No trick. Liquid dye in water lets us see a Taylor column, which is a physical column made of nothing. Dye creeps around it, or occasionally creates it. We'll tell you how it works, and why it affects more than just an experiment in a fluid dynamics laboratory.


In still air, or water, Taylor columns don't exist. Instead of a column, there is just a little disk or puck on the floor. Gas and water flow over it with no problem whatsoever.

Once the ground the puck is on starts spinning, things change. The disk spins with the ground. The small disk forms a tall invisible column. Drop something inside it, and that something stays. Release liquid (or gas) next to the column, and as the liquid moves, it will part around the column, unable to penetrate it. If you wonder about what kind of ground spins that quickly, creating conditions such as these - you're standing on it.


Taylor columns form because, contrary to many people's expectations, spinning a liquid around doesn't necessarily make its motion more chaotic. It can impose order, because in a spinning liquid particles tend to get nudged back toward their original position like they're in a kind of whirlpool. This helps stem the expansion of released gasses or liquids because, in order for dye to move into a space, the existing water has to move out of it. If the water doesn't move up, move down, or move aside, the dye can't move in. As a result, a spinning liquid can form odd, rigid "columns" of material parallel to the axis of rotation.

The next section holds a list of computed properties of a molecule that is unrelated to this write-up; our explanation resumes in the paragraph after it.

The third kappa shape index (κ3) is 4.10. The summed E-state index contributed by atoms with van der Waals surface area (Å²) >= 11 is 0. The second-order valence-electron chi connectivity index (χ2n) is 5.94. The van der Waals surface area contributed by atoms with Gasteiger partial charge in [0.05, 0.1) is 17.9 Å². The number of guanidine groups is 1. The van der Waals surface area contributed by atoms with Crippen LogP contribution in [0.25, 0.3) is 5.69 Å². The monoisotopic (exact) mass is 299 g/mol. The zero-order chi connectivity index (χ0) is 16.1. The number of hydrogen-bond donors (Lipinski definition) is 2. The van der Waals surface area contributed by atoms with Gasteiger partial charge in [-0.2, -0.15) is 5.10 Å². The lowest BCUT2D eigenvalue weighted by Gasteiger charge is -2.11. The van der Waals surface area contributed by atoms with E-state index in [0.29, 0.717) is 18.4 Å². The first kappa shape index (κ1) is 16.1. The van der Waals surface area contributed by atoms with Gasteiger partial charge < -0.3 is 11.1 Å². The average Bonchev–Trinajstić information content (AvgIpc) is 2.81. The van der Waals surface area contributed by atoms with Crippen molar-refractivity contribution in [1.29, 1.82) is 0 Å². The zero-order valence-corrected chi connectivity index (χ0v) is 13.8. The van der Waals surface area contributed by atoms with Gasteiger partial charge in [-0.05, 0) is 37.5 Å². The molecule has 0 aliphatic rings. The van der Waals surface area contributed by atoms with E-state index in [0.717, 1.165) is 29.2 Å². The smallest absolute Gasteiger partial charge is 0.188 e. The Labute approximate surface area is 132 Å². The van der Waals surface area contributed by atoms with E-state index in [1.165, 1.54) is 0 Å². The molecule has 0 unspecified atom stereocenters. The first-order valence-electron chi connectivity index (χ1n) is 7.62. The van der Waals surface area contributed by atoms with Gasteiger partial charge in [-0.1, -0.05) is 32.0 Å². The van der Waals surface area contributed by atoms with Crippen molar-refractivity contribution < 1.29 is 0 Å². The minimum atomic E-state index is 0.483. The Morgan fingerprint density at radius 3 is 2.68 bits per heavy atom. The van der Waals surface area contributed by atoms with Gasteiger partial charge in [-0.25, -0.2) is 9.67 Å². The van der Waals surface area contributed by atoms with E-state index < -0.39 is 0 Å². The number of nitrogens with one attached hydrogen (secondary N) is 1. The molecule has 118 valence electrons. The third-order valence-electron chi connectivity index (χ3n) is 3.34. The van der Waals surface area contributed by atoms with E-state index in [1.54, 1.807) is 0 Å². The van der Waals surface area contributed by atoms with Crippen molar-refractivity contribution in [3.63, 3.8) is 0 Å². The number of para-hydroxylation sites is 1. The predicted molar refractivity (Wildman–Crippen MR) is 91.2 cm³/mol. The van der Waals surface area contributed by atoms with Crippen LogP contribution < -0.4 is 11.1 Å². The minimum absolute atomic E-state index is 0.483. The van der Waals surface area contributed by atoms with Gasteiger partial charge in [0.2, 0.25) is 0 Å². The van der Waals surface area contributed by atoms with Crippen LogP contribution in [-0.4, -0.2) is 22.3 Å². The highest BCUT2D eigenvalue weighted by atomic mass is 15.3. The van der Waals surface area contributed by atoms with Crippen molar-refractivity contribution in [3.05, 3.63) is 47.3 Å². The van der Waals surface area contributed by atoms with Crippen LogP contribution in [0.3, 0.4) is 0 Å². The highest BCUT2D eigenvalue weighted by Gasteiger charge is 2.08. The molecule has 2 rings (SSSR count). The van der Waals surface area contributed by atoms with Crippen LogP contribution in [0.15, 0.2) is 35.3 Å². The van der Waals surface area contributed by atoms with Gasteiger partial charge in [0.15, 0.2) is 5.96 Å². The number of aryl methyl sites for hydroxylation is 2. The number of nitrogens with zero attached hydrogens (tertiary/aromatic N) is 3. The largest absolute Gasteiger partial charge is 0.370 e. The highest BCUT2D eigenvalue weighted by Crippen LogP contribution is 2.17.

The first video shows a column of dye forming in a spinning vessel. This second video gives you multiple looks at how a Taylor column forces dye to move around it, even though it doesn't have any solid barrier. You can also see how dye reacts when the container is not being spun.

[Via Weather in a Tank.]

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